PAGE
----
Chittaurgarh Fort (Lat. 24º 59′ N; Long. 75º 33′ E) the ancient Chitrakuta Durga occupies a place of pride in the history of Rajput chivalry and remained an important seat of power from 7th to 16th century AD. Covering an area of about 700 acres, the fort stands on a 152 m high hill and is said to be built by Chitrangad of the Mori dynasty in 7th century AD. It has been a witness to the rule of several dynasties such as:
- Mori or Mauryas (7-8th century AD),
- Pratiharas (9-10th century AD),
- Parmaras (10-11th century AD),
- Solankis (12th century AD) and lastly by
- Guhilots or Sisodias.
During its long history the fort suffered three sacks, the first in AD 1303 by Alauddin Khiliji, the second in AD 1535 by Bahadur Shah of Gujarat and the third by the Mughal Emperor Akbar in AD 1567-68 and each time the Jauhar was performed. Its eventful history and rich monumental heritage is characterised by its strong fortifications, gateways, bastions, palaces, temples, towers and reservoirs which are fine examples of Rajput architecture.
The following are the brief account of important monuments inside the fort:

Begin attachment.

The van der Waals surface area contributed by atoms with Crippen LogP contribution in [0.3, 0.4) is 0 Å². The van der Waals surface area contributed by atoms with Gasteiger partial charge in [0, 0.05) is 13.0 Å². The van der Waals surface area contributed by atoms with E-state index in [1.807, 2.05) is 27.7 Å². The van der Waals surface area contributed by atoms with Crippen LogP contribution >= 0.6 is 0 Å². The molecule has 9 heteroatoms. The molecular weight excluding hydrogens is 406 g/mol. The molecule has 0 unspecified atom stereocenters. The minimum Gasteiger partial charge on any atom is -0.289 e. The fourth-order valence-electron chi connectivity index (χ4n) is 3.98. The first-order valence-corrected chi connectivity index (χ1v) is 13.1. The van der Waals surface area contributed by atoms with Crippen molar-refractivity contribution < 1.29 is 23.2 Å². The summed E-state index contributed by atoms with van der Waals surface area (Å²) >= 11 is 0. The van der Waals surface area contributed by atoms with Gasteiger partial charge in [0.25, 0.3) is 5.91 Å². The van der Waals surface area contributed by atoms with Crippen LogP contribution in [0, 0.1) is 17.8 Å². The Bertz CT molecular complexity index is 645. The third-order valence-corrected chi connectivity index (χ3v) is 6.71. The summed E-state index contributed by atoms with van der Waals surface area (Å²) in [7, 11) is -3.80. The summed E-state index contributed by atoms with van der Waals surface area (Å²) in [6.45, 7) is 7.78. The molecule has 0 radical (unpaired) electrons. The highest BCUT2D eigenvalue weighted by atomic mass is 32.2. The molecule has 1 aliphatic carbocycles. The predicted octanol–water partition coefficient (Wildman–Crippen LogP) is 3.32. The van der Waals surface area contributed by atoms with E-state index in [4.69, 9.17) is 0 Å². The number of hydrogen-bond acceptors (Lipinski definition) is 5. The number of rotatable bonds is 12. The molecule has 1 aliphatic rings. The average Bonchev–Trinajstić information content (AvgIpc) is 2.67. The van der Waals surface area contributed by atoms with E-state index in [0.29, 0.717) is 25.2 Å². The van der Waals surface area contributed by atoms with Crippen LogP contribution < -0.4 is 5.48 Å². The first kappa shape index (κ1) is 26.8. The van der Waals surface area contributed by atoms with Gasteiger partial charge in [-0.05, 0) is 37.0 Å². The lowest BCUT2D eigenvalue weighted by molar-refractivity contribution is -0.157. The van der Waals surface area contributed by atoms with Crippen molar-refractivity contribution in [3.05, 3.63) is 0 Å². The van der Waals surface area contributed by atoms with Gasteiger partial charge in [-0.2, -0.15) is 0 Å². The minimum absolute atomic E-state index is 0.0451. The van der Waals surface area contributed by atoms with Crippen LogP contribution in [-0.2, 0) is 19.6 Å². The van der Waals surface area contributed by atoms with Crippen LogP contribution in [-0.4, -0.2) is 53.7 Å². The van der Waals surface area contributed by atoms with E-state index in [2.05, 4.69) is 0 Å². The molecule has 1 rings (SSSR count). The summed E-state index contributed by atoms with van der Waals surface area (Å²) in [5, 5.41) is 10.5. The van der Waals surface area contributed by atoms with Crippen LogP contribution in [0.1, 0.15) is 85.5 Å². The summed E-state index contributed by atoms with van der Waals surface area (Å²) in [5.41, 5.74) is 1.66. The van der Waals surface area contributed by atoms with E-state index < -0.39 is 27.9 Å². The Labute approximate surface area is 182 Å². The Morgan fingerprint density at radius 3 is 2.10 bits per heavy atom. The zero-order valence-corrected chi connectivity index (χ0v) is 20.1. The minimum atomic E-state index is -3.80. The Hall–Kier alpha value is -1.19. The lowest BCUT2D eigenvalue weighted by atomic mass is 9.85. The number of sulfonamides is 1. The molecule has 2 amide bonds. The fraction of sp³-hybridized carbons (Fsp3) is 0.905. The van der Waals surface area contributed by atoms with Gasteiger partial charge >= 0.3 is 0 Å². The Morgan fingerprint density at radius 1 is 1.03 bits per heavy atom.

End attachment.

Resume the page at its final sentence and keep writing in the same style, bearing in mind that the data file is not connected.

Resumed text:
The fort has seven gateways, the first is known as Padal Pol followed by Bhairav Pol, Hanuman Pol, Ganesh Pol, Jorla Pol, Lakshman Pol and finally Ram Pol which was built in AD 1459. The gateway located on the eastern side of the fort is known as Suraj Pol.
The palace derives its name after Maharana Kumbha (AD 1433-68) who undertook extensive repairs to the old edifices. The entrance to the palace is through two gateways known as Badi Pol and Tripolia Gate leading further to Suraj Gokhra, Zanana Mahal, Kanwarpada-ka-Mahal in the open courtyard. The palaces of Pannadhai and Meerabai are situated in the southern part of this palace complex.
Named after Rani Padmini, the beautiful queen of Rana Ratan Singh, the palace stands at the northern periphery of the Padmini pond. It is said that it was from here Alauddin Khilji took a glimpse of legendary beauty of Rani Padmini through a mirror and subsequently attacked the fort. A three storeyed pavilion known as Jal Mahal stands in the middle of the pond.
Ratan Singh Palace
Located along the Ratneshwar pond, this palace is attributed to Rana Ratan Singh II (AD 1528-31). It is rectangular on plan and comprises a courtyard surrounded by rooms and a pavilion with balcony on the eastern part of the second storey.
Fateh Prakash Palace
This magnificent double storeyed palace was built by Maharaja Fateh Singh (AD 1884-1930). It is an edifice with a tower on each of its four corners crowned by domed chhattries. This palace is a grand specimen of modern Indian architecture and at present houses a museum.
Other havelis of relatively lesser significance include those of Alha Kabra, Fatta and Jaimal, Khatan-ka-Mahal and Purohitji-ki-haveli.
Kalika Mata Temple